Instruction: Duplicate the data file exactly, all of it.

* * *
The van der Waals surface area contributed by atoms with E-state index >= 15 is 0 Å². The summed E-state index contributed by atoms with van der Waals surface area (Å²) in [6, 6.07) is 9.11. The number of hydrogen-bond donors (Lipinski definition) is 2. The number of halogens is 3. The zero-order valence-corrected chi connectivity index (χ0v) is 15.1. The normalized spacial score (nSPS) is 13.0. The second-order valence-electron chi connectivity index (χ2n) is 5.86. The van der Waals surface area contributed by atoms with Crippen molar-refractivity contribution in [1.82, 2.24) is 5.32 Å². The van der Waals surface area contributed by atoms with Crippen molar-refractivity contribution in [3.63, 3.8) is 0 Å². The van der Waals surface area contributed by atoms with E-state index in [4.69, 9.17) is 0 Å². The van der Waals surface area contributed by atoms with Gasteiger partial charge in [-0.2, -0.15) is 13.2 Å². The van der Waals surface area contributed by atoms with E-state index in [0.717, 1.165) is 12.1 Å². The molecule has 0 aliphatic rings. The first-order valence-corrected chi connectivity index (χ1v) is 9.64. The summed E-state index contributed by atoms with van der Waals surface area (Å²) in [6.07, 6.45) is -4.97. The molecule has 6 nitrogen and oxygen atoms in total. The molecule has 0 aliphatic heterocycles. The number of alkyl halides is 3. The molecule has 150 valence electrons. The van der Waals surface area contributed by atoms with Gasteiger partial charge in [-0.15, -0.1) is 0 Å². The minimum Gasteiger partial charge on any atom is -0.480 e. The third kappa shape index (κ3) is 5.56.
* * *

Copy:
The van der Waals surface area contributed by atoms with E-state index >= 15 is 0 Å². The summed E-state index contributed by atoms with van der Waals surface area (Å²) in [6, 6.07) is 9.11. The number of hydrogen-bond donors (Lipinski definition) is 2. The number of halogens is 3. The zero-order valence-corrected chi connectivity index (χ0v) is 15.1. The normalized spacial score (nSPS) is 13.0. The second-order valence-electron chi connectivity index (χ2n) is 5.86. The van der Waals surface area contributed by atoms with Crippen molar-refractivity contribution in [1.82, 2.24) is 5.32 Å². The van der Waals surface area contributed by atoms with Crippen molar-refractivity contribution in [3.63, 3.8) is 0 Å². The van der Waals surface area contributed by atoms with E-state index in [4.69, 9.17) is 0 Å². The van der Waals surface area contributed by atoms with Gasteiger partial charge in [-0.2, -0.15) is 13.2 Å². The van der Waals surface area contributed by atoms with E-state index in [0.717, 1.165) is 12.1 Å². The molecule has 0 aliphatic rings. The first-order valence-corrected chi connectivity index (χ1v) is 9.64. The summed E-state index contributed by atoms with van der Waals surface area (Å²) in [6.07, 6.45) is -4.97. The molecule has 6 nitrogen and oxygen atoms in total. The molecule has 0 aliphatic heterocycles. The number of alkyl halides is 3. The molecule has 150 valence electrons. The van der Waals surface area contributed by atoms with Gasteiger partial charge in [-0.15, -0.1) is 0 Å². The minimum Gasteiger partial charge on any atom is -0.480 e. The third kappa shape index (κ3) is 5.56.